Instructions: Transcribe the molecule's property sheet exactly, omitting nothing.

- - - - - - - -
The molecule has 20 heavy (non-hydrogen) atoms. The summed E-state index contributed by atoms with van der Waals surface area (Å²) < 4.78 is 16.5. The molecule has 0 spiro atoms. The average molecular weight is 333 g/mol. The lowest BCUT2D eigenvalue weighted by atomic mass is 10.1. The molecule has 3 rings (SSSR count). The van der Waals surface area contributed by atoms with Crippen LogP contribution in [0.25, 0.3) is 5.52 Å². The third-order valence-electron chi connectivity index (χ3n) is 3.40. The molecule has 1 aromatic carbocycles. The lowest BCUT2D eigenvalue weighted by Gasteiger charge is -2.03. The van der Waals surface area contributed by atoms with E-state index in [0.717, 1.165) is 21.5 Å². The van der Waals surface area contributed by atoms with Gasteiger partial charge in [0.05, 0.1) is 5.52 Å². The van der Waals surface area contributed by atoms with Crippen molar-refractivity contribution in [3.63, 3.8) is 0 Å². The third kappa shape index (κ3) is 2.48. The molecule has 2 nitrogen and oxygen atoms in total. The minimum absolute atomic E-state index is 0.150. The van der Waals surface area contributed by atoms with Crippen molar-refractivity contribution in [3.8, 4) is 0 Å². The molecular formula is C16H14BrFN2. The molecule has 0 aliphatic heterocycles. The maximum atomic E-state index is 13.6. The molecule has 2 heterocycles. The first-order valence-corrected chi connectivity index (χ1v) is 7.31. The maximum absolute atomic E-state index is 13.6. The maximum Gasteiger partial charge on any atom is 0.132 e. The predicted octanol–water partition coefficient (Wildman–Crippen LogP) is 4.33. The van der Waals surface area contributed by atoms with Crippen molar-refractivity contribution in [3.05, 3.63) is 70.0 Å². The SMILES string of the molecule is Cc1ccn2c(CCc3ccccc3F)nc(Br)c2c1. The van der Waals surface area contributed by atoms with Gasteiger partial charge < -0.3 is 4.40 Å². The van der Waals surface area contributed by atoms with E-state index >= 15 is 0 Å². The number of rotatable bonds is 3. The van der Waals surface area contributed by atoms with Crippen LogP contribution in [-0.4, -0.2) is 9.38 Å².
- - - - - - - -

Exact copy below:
The molecule has 20 heavy (non-hydrogen) atoms. The summed E-state index contributed by atoms with van der Waals surface area (Å²) < 4.78 is 16.5. The molecule has 0 spiro atoms. The average molecular weight is 333 g/mol. The lowest BCUT2D eigenvalue weighted by atomic mass is 10.1. The molecule has 3 rings (SSSR count). The van der Waals surface area contributed by atoms with Crippen LogP contribution in [0.25, 0.3) is 5.52 Å². The third-order valence-electron chi connectivity index (χ3n) is 3.40. The molecule has 1 aromatic carbocycles. The lowest BCUT2D eigenvalue weighted by Gasteiger charge is -2.03. The van der Waals surface area contributed by atoms with E-state index in [0.717, 1.165) is 21.5 Å². The van der Waals surface area contributed by atoms with Gasteiger partial charge in [0.05, 0.1) is 5.52 Å². The van der Waals surface area contributed by atoms with Crippen molar-refractivity contribution in [3.63, 3.8) is 0 Å². The third kappa shape index (κ3) is 2.48. The molecule has 2 nitrogen and oxygen atoms in total. The minimum absolute atomic E-state index is 0.150. The van der Waals surface area contributed by atoms with Crippen molar-refractivity contribution in [3.8, 4) is 0 Å². The molecular formula is C16H14BrFN2. The molecule has 0 aliphatic heterocycles. The maximum atomic E-state index is 13.6. The molecule has 2 heterocycles. The first-order valence-corrected chi connectivity index (χ1v) is 7.31. The maximum absolute atomic E-state index is 13.6. The maximum Gasteiger partial charge on any atom is 0.132 e. The predicted octanol–water partition coefficient (Wildman–Crippen LogP) is 4.33. The van der Waals surface area contributed by atoms with Crippen molar-refractivity contribution in [3.05, 3.63) is 70.0 Å². The SMILES string of the molecule is Cc1ccn2c(CCc3ccccc3F)nc(Br)c2c1. The van der Waals surface area contributed by atoms with Gasteiger partial charge < -0.3 is 4.40 Å². The van der Waals surface area contributed by atoms with E-state index >= 15 is 0 Å². The number of rotatable bonds is 3. The van der Waals surface area contributed by atoms with Crippen LogP contribution in [-0.4, -0.2) is 9.38 Å².